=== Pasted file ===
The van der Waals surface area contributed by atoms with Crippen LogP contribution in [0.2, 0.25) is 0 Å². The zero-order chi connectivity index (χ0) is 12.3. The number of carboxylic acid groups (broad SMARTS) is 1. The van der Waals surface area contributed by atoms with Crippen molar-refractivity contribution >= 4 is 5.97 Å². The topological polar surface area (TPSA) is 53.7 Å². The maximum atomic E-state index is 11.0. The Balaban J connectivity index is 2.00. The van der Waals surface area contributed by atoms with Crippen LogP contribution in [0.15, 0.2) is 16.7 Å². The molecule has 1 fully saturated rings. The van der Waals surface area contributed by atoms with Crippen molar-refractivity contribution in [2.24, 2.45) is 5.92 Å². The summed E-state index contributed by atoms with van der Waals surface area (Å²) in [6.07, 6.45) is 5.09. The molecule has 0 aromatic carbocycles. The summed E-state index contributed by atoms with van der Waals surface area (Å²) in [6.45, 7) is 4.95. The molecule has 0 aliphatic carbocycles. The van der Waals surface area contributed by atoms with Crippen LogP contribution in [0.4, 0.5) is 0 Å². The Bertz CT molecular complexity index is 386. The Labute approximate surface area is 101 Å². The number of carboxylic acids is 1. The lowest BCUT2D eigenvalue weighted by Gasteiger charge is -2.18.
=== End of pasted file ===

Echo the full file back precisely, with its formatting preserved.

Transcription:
The van der Waals surface area contributed by atoms with Crippen LogP contribution in [0.2, 0.25) is 0 Å². The zero-order chi connectivity index (χ0) is 12.3. The number of carboxylic acid groups (broad SMARTS) is 1. The van der Waals surface area contributed by atoms with Crippen molar-refractivity contribution >= 4 is 5.97 Å². The topological polar surface area (TPSA) is 53.7 Å². The maximum atomic E-state index is 11.0. The Balaban J connectivity index is 2.00. The van der Waals surface area contributed by atoms with Crippen LogP contribution in [0.15, 0.2) is 16.7 Å². The molecule has 1 fully saturated rings. The van der Waals surface area contributed by atoms with Crippen molar-refractivity contribution in [2.24, 2.45) is 5.92 Å². The summed E-state index contributed by atoms with van der Waals surface area (Å²) in [6.07, 6.45) is 5.09. The molecule has 0 aromatic carbocycles. The summed E-state index contributed by atoms with van der Waals surface area (Å²) in [6.45, 7) is 4.95. The molecule has 0 aliphatic carbocycles. The van der Waals surface area contributed by atoms with Crippen LogP contribution in [0.4, 0.5) is 0 Å². The Bertz CT molecular complexity index is 386. The Labute approximate surface area is 101 Å². The number of carboxylic acids is 1. The lowest BCUT2D eigenvalue weighted by Gasteiger charge is -2.18.